Hello and happy new year to all of my buddies! I hope everyone had a terrific holiday and is looking ahead to a prosperous year full of growth and opportunity. In this month’s issue of the newsletter I want to introduce my newest service offering. This service will help you avoid lawsuits and become compliant in your online counseling practice and product offerings.
If you have read my previous newsletters you understand online accessibility provides important independence and access to counseling services in an ethical manner.
Furthermore, you also understand that having ADA compliant web sites will help you avoid costly lawsuits.
Lawsuits are on the rise
With the rise of online commerce and virtual service offerings, we see a corresponding rise in law suits targeting those who conduct business virtually. A study of lawsuits pertaining to accessibility in 2021 found that accessibility lawsuits are filed at the rate of 10 per day, with an increase of 15% in 2021 . The highest rates of these suits are found in those with ecommerce web sites.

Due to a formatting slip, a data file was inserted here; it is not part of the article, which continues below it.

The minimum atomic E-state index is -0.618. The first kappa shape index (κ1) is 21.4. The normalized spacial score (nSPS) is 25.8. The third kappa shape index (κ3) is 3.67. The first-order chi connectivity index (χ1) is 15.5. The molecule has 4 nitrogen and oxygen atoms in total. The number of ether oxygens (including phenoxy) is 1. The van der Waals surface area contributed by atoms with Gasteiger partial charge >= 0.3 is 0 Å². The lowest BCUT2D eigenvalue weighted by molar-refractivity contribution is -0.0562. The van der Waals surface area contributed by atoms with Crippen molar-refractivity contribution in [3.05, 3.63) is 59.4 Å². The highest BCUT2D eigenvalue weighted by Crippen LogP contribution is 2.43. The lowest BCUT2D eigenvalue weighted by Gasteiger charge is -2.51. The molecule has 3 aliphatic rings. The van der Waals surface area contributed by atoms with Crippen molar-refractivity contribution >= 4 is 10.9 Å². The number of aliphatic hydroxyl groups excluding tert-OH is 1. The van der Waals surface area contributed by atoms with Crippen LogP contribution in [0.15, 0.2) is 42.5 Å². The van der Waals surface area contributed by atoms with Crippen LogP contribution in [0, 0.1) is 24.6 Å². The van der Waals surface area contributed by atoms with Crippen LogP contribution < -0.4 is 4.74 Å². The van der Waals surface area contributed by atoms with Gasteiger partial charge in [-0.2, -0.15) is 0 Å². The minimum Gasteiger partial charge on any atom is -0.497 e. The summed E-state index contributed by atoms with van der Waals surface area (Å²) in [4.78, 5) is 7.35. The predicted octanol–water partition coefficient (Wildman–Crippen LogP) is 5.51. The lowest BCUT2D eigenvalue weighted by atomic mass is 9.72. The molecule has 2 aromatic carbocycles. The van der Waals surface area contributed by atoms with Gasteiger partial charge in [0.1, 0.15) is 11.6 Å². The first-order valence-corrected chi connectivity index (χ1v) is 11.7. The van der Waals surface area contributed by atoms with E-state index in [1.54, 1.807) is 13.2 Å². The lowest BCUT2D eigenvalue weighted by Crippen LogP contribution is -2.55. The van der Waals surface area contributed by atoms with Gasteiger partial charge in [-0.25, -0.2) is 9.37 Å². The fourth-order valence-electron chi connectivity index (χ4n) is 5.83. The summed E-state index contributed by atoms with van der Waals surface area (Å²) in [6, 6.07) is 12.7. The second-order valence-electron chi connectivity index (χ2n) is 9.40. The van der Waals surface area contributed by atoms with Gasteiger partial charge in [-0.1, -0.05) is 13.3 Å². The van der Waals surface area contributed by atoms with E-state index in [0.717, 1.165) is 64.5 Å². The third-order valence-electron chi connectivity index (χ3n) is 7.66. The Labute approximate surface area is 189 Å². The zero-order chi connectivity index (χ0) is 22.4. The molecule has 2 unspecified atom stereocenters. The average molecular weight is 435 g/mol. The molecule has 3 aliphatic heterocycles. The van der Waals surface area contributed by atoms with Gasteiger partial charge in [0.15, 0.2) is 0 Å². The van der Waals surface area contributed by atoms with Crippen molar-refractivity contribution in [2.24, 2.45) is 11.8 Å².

Additionally, data on these lawsuits excludes the practice of demand letters, which occurs when the individual or company demands money to stop a lawsuit. Consensus exists that the practice of demand letters occurs much more frequently than the filing of lawsuits.
What about online healthcare and counseling practices? In the past 3 years, there has been a 300% increase in lawsuits targeting online accessibility for healthcare practices with 1 in 5 lawsuits relating to these medical companies.
Thus, online compliance continues to be an important way to avoid costly lawsuits for the healthcare practice.
I know that many of you are confused about how to implement a compliant solution in your practice. That’s why I am excited to help you with my newest offering of website auditing. Website auditing includes reporting to give you the actionable steps you need to take to make your online content accessible. If you are interested in this service please contact me for a quote.
My passion continues to be helping persons with mental health issues through therapy and counseling. Additionally, I currently have openings for those seeking therapy. If interested fill out the contact form at my web site at www.kimberlyduff.com I specialize in disability and chronic illness, military and their family members and Christian counseling.